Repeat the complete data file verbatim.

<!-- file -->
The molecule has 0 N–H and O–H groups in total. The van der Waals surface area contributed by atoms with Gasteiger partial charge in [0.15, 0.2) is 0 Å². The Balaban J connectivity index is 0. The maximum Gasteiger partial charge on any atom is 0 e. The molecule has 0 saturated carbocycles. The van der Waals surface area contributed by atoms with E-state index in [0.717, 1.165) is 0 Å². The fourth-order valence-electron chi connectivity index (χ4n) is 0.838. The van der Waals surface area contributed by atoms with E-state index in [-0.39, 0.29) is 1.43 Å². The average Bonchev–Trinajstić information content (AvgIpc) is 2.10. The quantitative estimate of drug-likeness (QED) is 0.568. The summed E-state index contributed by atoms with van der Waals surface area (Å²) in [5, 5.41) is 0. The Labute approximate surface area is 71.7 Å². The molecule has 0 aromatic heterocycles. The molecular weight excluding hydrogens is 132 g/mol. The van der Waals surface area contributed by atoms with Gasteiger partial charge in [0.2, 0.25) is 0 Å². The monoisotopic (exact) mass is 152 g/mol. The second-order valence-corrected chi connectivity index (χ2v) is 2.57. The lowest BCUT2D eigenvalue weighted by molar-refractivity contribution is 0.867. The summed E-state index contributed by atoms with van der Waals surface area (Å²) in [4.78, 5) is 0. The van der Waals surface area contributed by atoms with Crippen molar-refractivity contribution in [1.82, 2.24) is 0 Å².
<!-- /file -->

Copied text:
The molecule has 0 N–H and O–H groups in total. The van der Waals surface area contributed by atoms with Gasteiger partial charge in [0.15, 0.2) is 0 Å². The Balaban J connectivity index is 0. The maximum Gasteiger partial charge on any atom is 0 e. The molecule has 0 saturated carbocycles. The van der Waals surface area contributed by atoms with E-state index in [0.717, 1.165) is 0 Å². The fourth-order valence-electron chi connectivity index (χ4n) is 0.838. The van der Waals surface area contributed by atoms with E-state index in [-0.39, 0.29) is 1.43 Å². The average Bonchev–Trinajstić information content (AvgIpc) is 2.10. The quantitative estimate of drug-likeness (QED) is 0.568. The summed E-state index contributed by atoms with van der Waals surface area (Å²) in [5, 5.41) is 0. The Labute approximate surface area is 71.7 Å². The molecule has 0 aromatic heterocycles. The molecular weight excluding hydrogens is 132 g/mol. The van der Waals surface area contributed by atoms with Gasteiger partial charge in [0.2, 0.25) is 0 Å². The monoisotopic (exact) mass is 152 g/mol. The second-order valence-corrected chi connectivity index (χ2v) is 2.57. The lowest BCUT2D eigenvalue weighted by molar-refractivity contribution is 0.867. The summed E-state index contributed by atoms with van der Waals surface area (Å²) in [4.78, 5) is 0. The van der Waals surface area contributed by atoms with Crippen molar-refractivity contribution in [1.82, 2.24) is 0 Å².